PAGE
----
Subtractive Cell-SELEX was performed using HCC cell line HCCLM9 cells (with high metastatic properties) as the target and MHCC97L cells (low metastatic properties) as subtractive target, respectively, for the selection of metastatic-specific aptamers. HCCLM9 and MHCC97L were differentiated from MHCC97 cells as shown in our previous studies [29, 31]. In order to get aptamers with high specificity, 10 rounds of selection were performed. And with increasing rounds of enrichment, the number of target cells, ssDNA concentration, and the incubation time were gradually decreased, while the number of washing times was increased to reinforce the selective pressure. In the selection procedure, we amplified the aptamer pools of 2, 4, 6, 8, 9, and 10 cycles and analyzed them with agarose gel electrophoresis. With the selection cycles increased, the gray value of corresponding pool was gradually increased in the same PCR cycle and was the highest in 9 cycles. In 10 cycles of selection, the corresponding gray value was decreased compared with 9 cycles; thus, we speculated that aptamers of 9 cycles were optimal and included ssDNA aptamers that specifically bind to HCCLM9 cells. Simultaneously, we compared minimum PCR amplification cycles of each round pool; the minimum PCR amplification cycles in 9 rounds were 8, significantly lower than other rounds; these results further confirmed that 9 rounds of enrichment were optimal.
Next, we labelled these selected rounds of aptamers with FAM and then incubated them with HCCLM9 cells and MHCC97L cells to examine the specific binding ability using flow cytometry. Relative fluorescence intensity was calculated as . With increasing selective rounds, the relative fluorescence intensity of aptamer pool bound on HCCLM9 cells gradually increased and reached the highest value in 9 rounds, while the relative fluorescence intensity of MHCC97L cells showed no discernible change (Figure 1). Therefore, it was evident that the pool of ssDNA aptamers in 9 cycles has preferential and specific binding to HCCLM9 cells.
3.2. Selection, Sequencing, and Structure Prediction of Aptamers
Then, the ssDNA aptamers pool in 9 cycles was amplified into double strand and cloned into T vector and transformed into E. coli 5α. Next, fifty clones were randomly selected using blue-white selection and subjected to sequencing analysis. Among these 50 clones, 10 clones were discarded with no or multiple sequences detected. 23 clones yielding the same sequence are marked as LY-1, 9 clones yielding the same sequence are marked as LY-13, 2 clones yielding the same sequence are marked as LY-7/43, another 2 clones yielding the same sequence are marked as LY-27/45, and the rest 2 clones each yielding one sequence are marked as LY-32 and LY-46 (Figure 2(a)).
According to the sequencing result, we further analyzed the sequence homology and structure prediction of these six selected aptamers. The greatest percentage of homology existed between LY-32 and LY-46; the second was LY-1 and LY-13 (Figure 2(b)). Aptamers that are contained within homologous groups are likely to have been strongly preferentially enriched during the selection process. All of the six aptamers showed a tendency towards G-richness, T-richness, or both (Figure 2(a)). The secondary-structural analysis of the six chosen aptamers was shown in Figure 2(c).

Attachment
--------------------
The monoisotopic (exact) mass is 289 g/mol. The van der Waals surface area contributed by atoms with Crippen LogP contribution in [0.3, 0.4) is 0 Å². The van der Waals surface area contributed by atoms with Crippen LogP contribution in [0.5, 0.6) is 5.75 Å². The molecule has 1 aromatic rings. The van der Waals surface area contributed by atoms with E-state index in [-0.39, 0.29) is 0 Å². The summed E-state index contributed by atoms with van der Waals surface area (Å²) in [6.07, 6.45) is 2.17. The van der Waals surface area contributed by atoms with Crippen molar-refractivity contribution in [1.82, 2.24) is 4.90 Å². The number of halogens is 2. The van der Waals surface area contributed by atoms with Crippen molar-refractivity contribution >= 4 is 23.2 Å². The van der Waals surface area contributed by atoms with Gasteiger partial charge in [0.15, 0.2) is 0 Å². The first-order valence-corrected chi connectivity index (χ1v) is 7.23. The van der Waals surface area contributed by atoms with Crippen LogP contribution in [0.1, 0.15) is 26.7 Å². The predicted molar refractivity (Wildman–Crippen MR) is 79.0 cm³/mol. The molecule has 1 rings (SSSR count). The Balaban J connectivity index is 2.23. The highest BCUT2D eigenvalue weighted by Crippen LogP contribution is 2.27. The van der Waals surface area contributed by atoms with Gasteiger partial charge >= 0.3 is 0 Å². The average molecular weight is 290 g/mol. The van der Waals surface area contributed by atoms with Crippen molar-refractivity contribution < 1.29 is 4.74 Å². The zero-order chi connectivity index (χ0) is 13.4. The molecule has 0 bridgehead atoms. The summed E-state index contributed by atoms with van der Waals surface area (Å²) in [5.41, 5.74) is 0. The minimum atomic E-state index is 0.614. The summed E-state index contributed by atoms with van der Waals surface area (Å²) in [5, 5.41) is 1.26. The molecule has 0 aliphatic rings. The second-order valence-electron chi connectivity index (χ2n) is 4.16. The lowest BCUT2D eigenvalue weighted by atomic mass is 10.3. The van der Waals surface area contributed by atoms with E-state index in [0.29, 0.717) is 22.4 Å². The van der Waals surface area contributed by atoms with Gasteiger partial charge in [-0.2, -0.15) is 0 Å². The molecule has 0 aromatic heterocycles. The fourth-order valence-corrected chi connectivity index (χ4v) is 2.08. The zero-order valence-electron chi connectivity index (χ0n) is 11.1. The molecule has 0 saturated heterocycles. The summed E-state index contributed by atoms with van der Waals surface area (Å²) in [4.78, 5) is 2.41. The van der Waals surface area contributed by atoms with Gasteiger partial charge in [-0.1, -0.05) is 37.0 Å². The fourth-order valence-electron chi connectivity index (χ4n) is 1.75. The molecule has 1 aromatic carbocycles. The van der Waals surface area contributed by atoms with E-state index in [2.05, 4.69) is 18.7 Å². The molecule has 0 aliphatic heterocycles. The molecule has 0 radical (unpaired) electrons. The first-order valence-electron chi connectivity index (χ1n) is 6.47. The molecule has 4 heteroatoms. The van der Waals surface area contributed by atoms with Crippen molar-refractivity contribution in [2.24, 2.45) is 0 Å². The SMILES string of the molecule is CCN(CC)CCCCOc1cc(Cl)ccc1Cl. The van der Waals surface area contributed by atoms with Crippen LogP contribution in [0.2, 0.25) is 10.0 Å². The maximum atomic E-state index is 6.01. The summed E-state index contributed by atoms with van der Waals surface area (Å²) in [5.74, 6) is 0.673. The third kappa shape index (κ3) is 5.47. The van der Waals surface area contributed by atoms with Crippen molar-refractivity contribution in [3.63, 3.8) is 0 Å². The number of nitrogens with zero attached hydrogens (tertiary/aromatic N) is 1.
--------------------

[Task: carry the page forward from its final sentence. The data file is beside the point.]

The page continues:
3.3. Specific Binding Affinity of the Six Selected Aptamers
To further confirm the specific binding affinity of these six selected aptamers to HCCLM9 cells, we firstly labelled aptamers with FAM at the 5′ end. And then their binding affinity to HCCLM9 cells was evaluated with fluorescent microcopy assay. The percentage of the cells with fluorescence above the set threshold was used to evaluate the binding capacity of the aptamer to the cells . All six aptamers were significantly bound to the target HCCLM9 cells compared to the ssDNA library; particularly, LY-1 and LY-13 had the highest binding capacity (Figure 3(a)). Moreover, all six aptamers displayed high binding affinity to HCCLM9 cells with values in the tiny range from 167.3 to 369.7 nM (Figure 3(b), Table 1), and LY-1 exhibited the highest binding affinity with a value of nM.
Next, to test the binding specificity of these six aptamers, different HCC cells (MHCC97L, Huh-7, and HepG2), human lung cancer cell line H1299, human colon adenocarcinoma cell line SW48, human gastric cancer cell line MGC803, human cervical cancer cell line HeLa, human breast cancer cell line MDA-MB-231, and human peripheral WBC were used. As concluded in Table 2, all six aptamers exhibited specific binding affinity to HCCLM9 cells to different extent. LY-1 and LY-13 also recognized other HCC cell lines, including MHCC97L, Huh-7, and HepG2 cells, while the rest aptamers only recognized one kind of the other HCC cell lines, beside HCCLM9 cells, and control aptamer NK8 showed no detectable binding affinity to any kinds of cells. However, these six aptamers exhibited no detectable recognition of any other tumor cell lines and normal white blood cells (WBC), revealing that the six aptamers specifically targeted metastatic HCC cells with high affinity, especially LY-1 and LY-13.
When developing new molecular probes for cancers, Cell-SELEX has advantages over traditional protein-SELEX, as it could be fulfilled just depending on expressive difference of cell surface molecules between target cells and control cells, even without the need to figure out the detailed molecular characteristics of target cells . More importantly, surface molecules of target cells can maintain native folding and glycosylation states and an improved specificity can further be achieved by performing an additional subtractive step . The target molecules of aptamers selected by subtractive Cell-SELEX may be the different compositions between tumor cells and normal counterparts [33, 34]. Thus, studies focused on these different compositions may provide valuable clues for the development of new tumor-specific biomarkers or therapeutic targets.